Appeals Court Overturns Mandatory Detention of Immigrants
Statement of Judy Rabinovitz, Senior Staff Counsel,
ACLU Immigrants’ Rights ProjectFOR IMMEDIATE RELEASE
NEW YORK–The federal appeals court decision overturning mandatory detention of immigrants is a timely reminder that all people — citizens and non-citizens alike — are protected by our Constitution.
This decision is especially significant at a time when we are seeing more blanket detention of immigrants and more attempts to remove the courts from the crucial system of checks and balances that keeps our democracy healthy.
At issue was a draconian law passed during a wave of anti-immigrant legislation in 1996 requiring all immigrants who face possible deportation because of crimes they have committed to remain in detention after they finish serving their criminal sentences, no matter how long the deportation process lasts.
In rejecting this policy, the U.S. Third Circuit Court of Appeals said that while the government has a legitimate right to detain those who might flee or pose a threat to the community, a blanket detention policy violates the constitutional right to due process.
The government has always conceded that if these individuals were citizens, the Constitution would not permit their detention without an individualized bond hearing. Now the court has affirmed that right for all people within our borders. This ruling could affect thousands of immigrants who have been locked up for months, often years, while they contest deportation.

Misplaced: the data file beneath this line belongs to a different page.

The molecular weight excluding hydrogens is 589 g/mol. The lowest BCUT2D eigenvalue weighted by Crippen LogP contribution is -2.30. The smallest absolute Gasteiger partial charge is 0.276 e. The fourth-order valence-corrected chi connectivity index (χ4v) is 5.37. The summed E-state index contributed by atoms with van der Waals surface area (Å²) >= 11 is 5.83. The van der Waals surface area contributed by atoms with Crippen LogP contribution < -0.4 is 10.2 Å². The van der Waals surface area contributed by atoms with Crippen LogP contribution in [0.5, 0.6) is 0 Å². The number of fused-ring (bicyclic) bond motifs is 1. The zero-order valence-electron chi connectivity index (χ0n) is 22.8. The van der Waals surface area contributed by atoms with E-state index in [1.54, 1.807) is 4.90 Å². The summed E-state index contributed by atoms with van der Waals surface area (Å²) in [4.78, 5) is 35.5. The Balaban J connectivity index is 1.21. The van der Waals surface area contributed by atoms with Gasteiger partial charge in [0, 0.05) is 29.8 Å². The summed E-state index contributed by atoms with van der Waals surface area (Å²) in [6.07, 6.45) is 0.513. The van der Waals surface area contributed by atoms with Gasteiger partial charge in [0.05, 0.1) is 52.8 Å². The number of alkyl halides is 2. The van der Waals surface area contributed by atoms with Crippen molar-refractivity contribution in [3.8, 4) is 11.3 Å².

The appeals court decision is a natural outgrowth of the landmark U.S. Supreme Court decision last summer, Zadvydas v. Davis, striking down the government policy of indefinite detention of immigrants and reaffirming that immigrants are protected by the Constitution.
In today’s case, Patel v. Zemski, the court applied that same principle to people in mandatory detention who were convicted of earlier crimes, served their sentences and were detained while awaiting or contesting a final deportation order. The ruling does not address those individuals charged in special terrorist proceedings in the wake of the Sept. 11 terrorist attacks. It is binding in Delaware, New Jersey, Pennsylvania, and the Virgin Islands.
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